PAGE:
Posted by Susan Doll on December 30, 2013
Though quite popular among film-goers from the silent era through the 1950s, the melodrama has rarely gotten much respect from critics and scholars. A slippery genre to define, it is usually identified through its excessive emotion, suffering heroines, focus on relationships, and foregrounding of female interests, points of view, and values. During the Golden Age, movie reviewers—most of whom were male—regularly dismissed “weepies,” or women’s films. Today, melodrama has completely disappeared from the big screen, and the word “melodramatic” is often used as a pejorative term. Melodrama would likely not appeal to young audiences jaded by the computer-generated imagery of fantasy films or to mature audiences accustomed to serious dramas in the realist style. The artificiality that defines the acting, plotting, and visual style of melodrama is antithetical to today’s natural acting styles and realistic storylines.
While Golden Age stalwarts such as Stella Dallas, Now Voyager, Dark Victory, or The Women, get their due as classics, lesser-known melodramas like The Secret of Madame Blanche might be a harder sell. But, Madame Blanche, which airs on TCM this Thursday at 4:45pm, is a solid example of both the melodrama’s conventions and strengths. Viewers should not be put off by the genre’s peculiarities or artifice.
OK. So Preston Sturges’ Christmas in July isn’t a Christmas movie. But it has Christmas in the title, and you know what? The Thing wasn’t a Christmas movie either, so there.
Christmas in July is however one of Sturges’ funniest films, and one where Sturges’ somewhat misleading and occasionally inconsistent philosophy really works.
Posted by Kimberly Lindbergs on December 19, 2013
The original rebel, the first rock star, the cultural icon of teenage disillusionment, an American legend and the Sphinx of Youth. These are just a few of the labels that have been used to describe James Dean but I like to remember him as a one of our greatest actors. I lost count of how many times I’ve seen EAST OF EDEN (1955), REBEL WITHOUT A CAUSE (1955) and GIANT (1956) long ago but I never get tired of watching Dean and each time it’s a revelation. There’s always something new and invaluable to discover in his performances. His critics like to complain about his line delivery and often refer to his “mumbled dialogue” but like any great actor, Dean didn’t need words to express what his characters were thinking and feeling. He understood the power of silence and with a sudden twitch of his boyish body or a gentle tilt of his cowboy hat he could reveal his character’s fears, fervors and focus without uttering a single word. You can see entire worlds illuminated in his eyes when they’re lit up by studio lights and the shadows that dance across his face speak their own distinct language. James Dean may have followed in the footsteps of Montgomery Clift and Marlon Brando but he was a wholly unique talent who managed to carve out his own individual path in Hollywood during a few short years with a handful of notable films that have recently been collected into a beautifully packaged Blu-ray DVD set released by Warner Home Video.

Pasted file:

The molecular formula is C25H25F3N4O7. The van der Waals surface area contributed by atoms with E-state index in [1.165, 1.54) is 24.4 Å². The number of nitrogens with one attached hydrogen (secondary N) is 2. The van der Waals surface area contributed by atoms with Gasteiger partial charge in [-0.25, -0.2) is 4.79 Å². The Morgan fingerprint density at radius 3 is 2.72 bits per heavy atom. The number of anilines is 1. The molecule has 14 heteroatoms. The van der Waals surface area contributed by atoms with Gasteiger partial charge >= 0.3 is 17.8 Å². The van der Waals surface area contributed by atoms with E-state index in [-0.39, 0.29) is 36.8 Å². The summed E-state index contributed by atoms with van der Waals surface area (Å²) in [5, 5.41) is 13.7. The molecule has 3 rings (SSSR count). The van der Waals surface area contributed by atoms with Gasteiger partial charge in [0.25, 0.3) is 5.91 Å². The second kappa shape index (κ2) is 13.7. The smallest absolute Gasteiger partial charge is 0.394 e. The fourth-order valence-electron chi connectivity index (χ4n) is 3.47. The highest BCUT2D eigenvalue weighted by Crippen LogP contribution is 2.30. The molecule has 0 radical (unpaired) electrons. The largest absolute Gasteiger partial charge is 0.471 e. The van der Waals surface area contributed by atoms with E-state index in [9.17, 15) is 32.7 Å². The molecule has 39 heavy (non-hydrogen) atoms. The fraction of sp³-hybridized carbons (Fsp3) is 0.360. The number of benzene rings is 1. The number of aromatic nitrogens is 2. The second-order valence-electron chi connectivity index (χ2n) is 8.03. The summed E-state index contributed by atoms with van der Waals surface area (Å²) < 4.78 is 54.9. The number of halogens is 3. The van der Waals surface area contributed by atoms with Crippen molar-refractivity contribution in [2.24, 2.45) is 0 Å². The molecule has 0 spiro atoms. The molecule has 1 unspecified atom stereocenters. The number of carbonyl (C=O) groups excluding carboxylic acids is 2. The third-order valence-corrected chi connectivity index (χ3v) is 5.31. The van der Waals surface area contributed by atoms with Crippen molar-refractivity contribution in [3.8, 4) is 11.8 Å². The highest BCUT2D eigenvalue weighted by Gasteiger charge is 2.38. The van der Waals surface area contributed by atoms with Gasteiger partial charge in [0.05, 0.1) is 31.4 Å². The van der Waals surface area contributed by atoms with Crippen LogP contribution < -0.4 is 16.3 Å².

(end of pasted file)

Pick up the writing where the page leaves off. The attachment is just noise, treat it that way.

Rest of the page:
Posted by Susan Doll on December 9, 2013
As coincidence would have it, today marks the birthday of both Dalton Trumbo and Kirk Douglas, whose names are linked because of their participation in breaking the back of the infamous Hollywood blacklist during the production of Spartacus. The ultimate survivor, Douglas has lived through the decline of the studio system, the upheaval of the Film School Generation, the politics that come with a career in Hollywood, and the effects of a stroke. Today, he turns 97. Trumbo survived ten months in prison as one of the Hollywood Ten as well as the indignity of the blacklist. He died in 1976 at the age of 71.
Trouble began for Trumbo, a highly respected screenwriter for such films as A Bill of Divorcement, Kitty Foyle, and A Guy Named Joe, when he appeared before the House Un-American Activities Committee in 1947. Despite his impressive filmography, it was his script for Tender Comrades, and its alleged “communist” message, that landed him in front of the committee, along with nine other writers, directors and producers. Collectively known as the Hollywood Ten, the group refused to answer some of HUAC’s questions, resulting in a storm of publicity and an angry, vengeful Congress. Trumbo served about ten months in a federal pen for contempt of Congress. Afterward, he moved to Mexico City for a couple of years, then quietly returned to Hollywood in 1954, where he began writing screenplays under assumed names and behind “fronts,” that is, people who used their names to submit scripts and rewrites for blacklisted writers. [...MORE]
Posted by Pablo Kjolseth on November 17, 2013
What was it about the script for Mildred Pierce (Michael Curtiz, 1945) that caught Joan Crawford’s eye? And why does the finished product, a film that is a perfect fusion of film noir and melodrama, still resonate with us today? Go to any film school teaching a film noir or women and film course (or both), and you’ll probably find Mildred on the syllabus. The property was also recently brought back to life by director Todd Haynes in a critically acclaimed HBO miniseries released in 2011. The novel by James M. Cain (1892 – 1977), the author known for The Postman Always Rings Twice (1934), and Double Indemnity (1943), ran afoul of so many restrictive provisions set forth by the Motion Picture Production Code that most of the sexual relations depicted in the novel had to be excised from the original film and replaced with something more acceptable: murder. [...MORE]